• In the aggregate, AMP-based FUL amounts were only 2 percent below average Part D payment amounts. Keep in mind these amounts are BEFORE the redefinition of AMP contemplated in the current reform bills and EXCLUDE the higher-than-private-payer Medicaid dispensing fees.
I somehow doubt that this just-released OIG study will factor into any lobbying efforts. Only wonks like me will read it, even though the OIG study tells us much more about what's really going on with pharmacy profits.

DOES AMP REALLY MATTER?

Over the past few years, I’ve tried in vain to point out the more outrageous claims made about AMP, such as the laughable statement “11,105 pharmacies will close.” (No, not really.)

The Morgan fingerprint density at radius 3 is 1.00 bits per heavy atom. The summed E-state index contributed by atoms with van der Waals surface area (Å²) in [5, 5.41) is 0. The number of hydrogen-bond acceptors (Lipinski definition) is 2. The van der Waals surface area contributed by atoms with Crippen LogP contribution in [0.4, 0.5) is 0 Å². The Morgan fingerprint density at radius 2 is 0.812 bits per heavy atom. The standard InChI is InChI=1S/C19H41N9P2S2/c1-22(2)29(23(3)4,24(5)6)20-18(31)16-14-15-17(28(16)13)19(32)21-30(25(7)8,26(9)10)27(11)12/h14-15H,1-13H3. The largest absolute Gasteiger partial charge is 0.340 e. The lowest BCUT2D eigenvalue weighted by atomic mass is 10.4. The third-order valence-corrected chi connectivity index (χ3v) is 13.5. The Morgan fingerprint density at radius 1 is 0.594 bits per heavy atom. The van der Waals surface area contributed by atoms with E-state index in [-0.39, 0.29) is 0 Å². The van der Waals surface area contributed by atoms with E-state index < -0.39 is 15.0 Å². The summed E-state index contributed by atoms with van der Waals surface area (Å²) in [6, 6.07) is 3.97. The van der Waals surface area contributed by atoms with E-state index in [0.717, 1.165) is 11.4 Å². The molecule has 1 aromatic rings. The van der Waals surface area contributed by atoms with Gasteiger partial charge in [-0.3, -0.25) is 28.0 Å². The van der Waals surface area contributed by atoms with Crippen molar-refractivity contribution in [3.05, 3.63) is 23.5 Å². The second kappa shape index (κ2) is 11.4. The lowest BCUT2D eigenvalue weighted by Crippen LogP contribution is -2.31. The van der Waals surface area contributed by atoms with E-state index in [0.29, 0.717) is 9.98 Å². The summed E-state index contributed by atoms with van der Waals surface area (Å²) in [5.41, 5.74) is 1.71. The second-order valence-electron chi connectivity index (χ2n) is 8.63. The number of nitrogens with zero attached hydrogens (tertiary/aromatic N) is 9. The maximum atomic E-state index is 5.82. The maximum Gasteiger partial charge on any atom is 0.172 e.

Yet the world keeps on evolving since the Deficit Reduction Act of 2005.

46 State Medicaid programs now use Maximum Allowable Cost (MAC) lists, up from only 26 States in 1999. Many of these MACs are far below current FULs precisely for the reasons pointed out by the OIG above. (See Exhibit 14 from my pharmacy industry economic report for evidence from Florida.)

The Retail Pharmacy Generic Price War (tm) kicked off by Wal-Mart (NYSE:WMT) is also removing excess generic profit. The OIG study cited above found that the aggregate AMP-based FUL amounts plus a dispensing fee exceeded retail prices available through $4.00 discount generic programs. OIG estimates that Medicaid would have saved $350 million in 2007 if beneficiaries had filled scripts at a pharmacy with a discount generic program. Thank you, Wal-Mart!